I started out training to be a cardiologist, but I quickly realized that I wanted to intervene earlier, with epidemiology and the big picture. In the 1990s, preventive medicine was largely overlooked in Spain. But it has gained prestige thanks to medical practices based on scientific evidence. Previously, the doctor relied on inspiration, a clinical eye and experience. Now there are scientific investigations based on the study of 10,000 patients to tell the doctor what tends to occur. Medical language has changed.
It used to be said that a good doctor was someone older with experience.
That was a subjective view. Now there is a more quantifiable, rigorous and scientific basis to qualify what makes a good doctor, though the patient should never lack human kindness and personal attention.
Couldn’t we become obsessed with prevention?
People confuse preventive medicine with early treatment or check-ups. The pillars of preventive medicine are lifestyle and diet. It is simple, at least in theory: don’t smoke, stay slim, keep physically active, eat healthy and control your blood pressure, cholesterol and sugar levels. If these things are under control, heart disease can be reduced by 76%.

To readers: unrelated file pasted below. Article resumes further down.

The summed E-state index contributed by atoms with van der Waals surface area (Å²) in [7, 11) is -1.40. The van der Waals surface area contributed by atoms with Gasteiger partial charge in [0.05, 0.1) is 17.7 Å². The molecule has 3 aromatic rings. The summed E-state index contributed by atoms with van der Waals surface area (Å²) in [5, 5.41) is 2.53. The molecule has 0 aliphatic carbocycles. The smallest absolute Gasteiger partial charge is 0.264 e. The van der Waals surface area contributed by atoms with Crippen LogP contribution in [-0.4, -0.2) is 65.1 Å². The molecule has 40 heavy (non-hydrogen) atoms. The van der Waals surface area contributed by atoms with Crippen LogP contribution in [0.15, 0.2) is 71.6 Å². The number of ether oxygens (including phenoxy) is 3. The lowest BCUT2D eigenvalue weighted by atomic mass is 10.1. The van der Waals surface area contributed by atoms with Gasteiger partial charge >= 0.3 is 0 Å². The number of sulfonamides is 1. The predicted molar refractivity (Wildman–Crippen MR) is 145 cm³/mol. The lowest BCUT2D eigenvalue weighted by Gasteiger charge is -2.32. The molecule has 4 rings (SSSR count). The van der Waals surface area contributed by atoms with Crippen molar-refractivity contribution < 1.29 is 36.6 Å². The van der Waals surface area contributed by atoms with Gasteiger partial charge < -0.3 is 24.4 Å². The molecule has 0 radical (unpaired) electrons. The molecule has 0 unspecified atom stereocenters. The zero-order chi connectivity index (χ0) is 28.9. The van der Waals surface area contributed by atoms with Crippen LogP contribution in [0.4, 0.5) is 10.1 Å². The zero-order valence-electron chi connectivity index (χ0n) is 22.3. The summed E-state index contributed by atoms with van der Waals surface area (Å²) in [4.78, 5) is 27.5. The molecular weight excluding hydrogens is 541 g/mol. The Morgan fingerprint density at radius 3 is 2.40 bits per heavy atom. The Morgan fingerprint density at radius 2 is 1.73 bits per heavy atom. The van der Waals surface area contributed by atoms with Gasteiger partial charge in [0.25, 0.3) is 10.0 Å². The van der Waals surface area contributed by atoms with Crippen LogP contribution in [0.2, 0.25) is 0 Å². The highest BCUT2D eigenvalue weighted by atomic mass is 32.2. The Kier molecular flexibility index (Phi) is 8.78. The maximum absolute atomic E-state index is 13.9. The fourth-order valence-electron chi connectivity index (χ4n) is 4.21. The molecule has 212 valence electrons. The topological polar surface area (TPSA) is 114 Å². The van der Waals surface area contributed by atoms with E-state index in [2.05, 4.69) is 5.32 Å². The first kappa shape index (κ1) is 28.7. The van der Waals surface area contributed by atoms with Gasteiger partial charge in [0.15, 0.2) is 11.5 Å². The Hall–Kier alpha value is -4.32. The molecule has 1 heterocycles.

Nowadays, cancer can be predicted in a perfectly healthy person just from a simple blood or saliva analysis.
This kind of preventive medicine has very few applications. Very few people can benefit from it right now. There are no resources for it. But eating more lentils and less meat is something everyone can do.
There is a certain insistence on getting people to live longer.
Quality of life is fundamental. It’s what is lost in the case of neurodegenerative diseases. We are currently studying the effect of the Mediterranean diet on dementia, Alzheimer’s and Parkinson’s Disease, and we are already seeing that it is beneficial. I believe the results from this will be out in a year. It’s going to make headlines.
English version by Heather Galloway.